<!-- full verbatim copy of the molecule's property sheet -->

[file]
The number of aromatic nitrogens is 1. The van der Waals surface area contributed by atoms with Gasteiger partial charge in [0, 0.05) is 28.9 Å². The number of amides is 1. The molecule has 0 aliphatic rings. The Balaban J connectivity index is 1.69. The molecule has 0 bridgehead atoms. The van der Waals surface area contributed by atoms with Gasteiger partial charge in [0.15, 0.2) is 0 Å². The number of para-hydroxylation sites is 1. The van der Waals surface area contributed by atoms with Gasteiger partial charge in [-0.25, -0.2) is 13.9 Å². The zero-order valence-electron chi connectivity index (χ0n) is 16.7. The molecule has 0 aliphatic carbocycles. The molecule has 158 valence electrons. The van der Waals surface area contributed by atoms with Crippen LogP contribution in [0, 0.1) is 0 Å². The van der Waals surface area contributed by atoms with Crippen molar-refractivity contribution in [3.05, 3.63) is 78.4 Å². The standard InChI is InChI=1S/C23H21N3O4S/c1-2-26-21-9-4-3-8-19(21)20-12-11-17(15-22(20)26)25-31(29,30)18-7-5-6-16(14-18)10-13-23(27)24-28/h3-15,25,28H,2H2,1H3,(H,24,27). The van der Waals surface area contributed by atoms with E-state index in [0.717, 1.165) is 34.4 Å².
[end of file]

The number of aromatic nitrogens is 1. The van der Waals surface area contributed by atoms with Gasteiger partial charge in [0, 0.05) is 28.9 Å². The number of amides is 1. The molecule has 0 aliphatic rings. The Balaban J connectivity index is 1.69. The molecule has 0 bridgehead atoms. The van der Waals surface area contributed by atoms with Gasteiger partial charge in [0.15, 0.2) is 0 Å². The number of para-hydroxylation sites is 1. The van der Waals surface area contributed by atoms with Gasteiger partial charge in [-0.25, -0.2) is 13.9 Å². The zero-order valence-electron chi connectivity index (χ0n) is 16.7. The molecule has 0 aliphatic carbocycles. The molecule has 158 valence electrons. The van der Waals surface area contributed by atoms with Crippen LogP contribution in [0, 0.1) is 0 Å². The van der Waals surface area contributed by atoms with Crippen molar-refractivity contribution in [3.05, 3.63) is 78.4 Å². The standard InChI is InChI=1S/C23H21N3O4S/c1-2-26-21-9-4-3-8-19(21)20-12-11-17(15-22(20)26)25-31(29,30)18-7-5-6-16(14-18)10-13-23(27)24-28/h3-15,25,28H,2H2,1H3,(H,24,27). The van der Waals surface area contributed by atoms with E-state index in [0.717, 1.165) is 34.4 Å².